Another Perspective On Thematic Planning

Most any regular reader of this site knows that I’m a big fan of thematic planning – crafting a worship set that ties into (and hopefully reinforces) the pastor’s message. But it’s not the only way to plan, and I’m always open to new ideas, so this post by Neil Oldham at Blue Collar Worship struck me as interesting. It’s called Square Peg In A Round Hole: The Problem With Sermon-Centric Planning. He writes:

When I started out, I was taught to plan my song set around the sermon (and that was what preachers expected, too)…so the first half of my worship ministry career felt like I was trying to fit that square peg into the round hole… Sure some messages were easy enough: “Neil, I’m going to be speaking on God’s faithfulness this week.” Ok, yeah, I can plan about 3 sets around that off the top of my head. Other weeks, not so much: “Neil, I’m going to be talking about marriage…how the woman’s brain is like spaghetti and the man’s is like a waffle.” Ummm, should we sing “On top of spaghetti, all covered in cheese, I lost my poor meatball when somebody sneezed….”???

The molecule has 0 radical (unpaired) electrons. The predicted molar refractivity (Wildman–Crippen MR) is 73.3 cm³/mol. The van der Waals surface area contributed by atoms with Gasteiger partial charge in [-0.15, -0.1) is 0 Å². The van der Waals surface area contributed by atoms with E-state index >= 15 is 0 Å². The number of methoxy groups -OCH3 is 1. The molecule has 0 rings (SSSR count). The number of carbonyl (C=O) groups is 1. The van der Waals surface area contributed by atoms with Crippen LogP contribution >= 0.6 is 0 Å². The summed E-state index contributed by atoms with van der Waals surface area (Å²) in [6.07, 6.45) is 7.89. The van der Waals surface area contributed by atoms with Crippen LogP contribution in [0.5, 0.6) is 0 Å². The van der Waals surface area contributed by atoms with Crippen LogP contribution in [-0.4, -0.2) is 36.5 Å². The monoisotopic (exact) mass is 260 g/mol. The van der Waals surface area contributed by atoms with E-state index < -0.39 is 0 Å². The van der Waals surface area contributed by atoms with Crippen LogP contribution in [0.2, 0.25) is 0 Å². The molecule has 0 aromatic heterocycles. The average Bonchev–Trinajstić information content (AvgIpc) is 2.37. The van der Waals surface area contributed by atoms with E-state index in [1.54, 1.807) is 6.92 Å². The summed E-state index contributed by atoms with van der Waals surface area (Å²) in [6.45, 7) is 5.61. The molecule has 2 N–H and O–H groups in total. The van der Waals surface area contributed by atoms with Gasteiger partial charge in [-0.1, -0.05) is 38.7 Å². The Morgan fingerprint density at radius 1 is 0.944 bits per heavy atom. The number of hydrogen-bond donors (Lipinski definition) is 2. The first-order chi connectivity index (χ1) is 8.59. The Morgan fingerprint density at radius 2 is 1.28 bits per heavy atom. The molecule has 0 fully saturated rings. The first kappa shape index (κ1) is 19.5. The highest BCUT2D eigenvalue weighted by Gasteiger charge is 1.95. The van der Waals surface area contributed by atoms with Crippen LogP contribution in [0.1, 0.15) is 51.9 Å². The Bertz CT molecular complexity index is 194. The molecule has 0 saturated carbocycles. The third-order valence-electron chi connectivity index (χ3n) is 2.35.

Really interesting article. While I do strive to make my services thematic, I can certainly relate to Neil’s frustrations with trying to come up with a good set of songs for certain themes. You should go check out the full post. Good food for thought.

2 thoughts on “Another Perspective On Thematic Planning”

  1. Thanks for sharing this! And thanks for the open-mindedness and lack of “diatribeness” 🙂 …not that anyone would ever disagree strongly with a blogger, right?? Ha but seriously, thanks and I’m glad you found it interesting!

  2. I reckon this is another reason why exegetical sermon series (i.e. preaching through books of the bible) should be the bread and butter of preaching. Apart from being really healthy for the congregation itself, it means that the church can be singing the themes which develop and unfold throughout a book, and when it comes time for hard passages, there’s still a broader framework or trajectory to hang on to.

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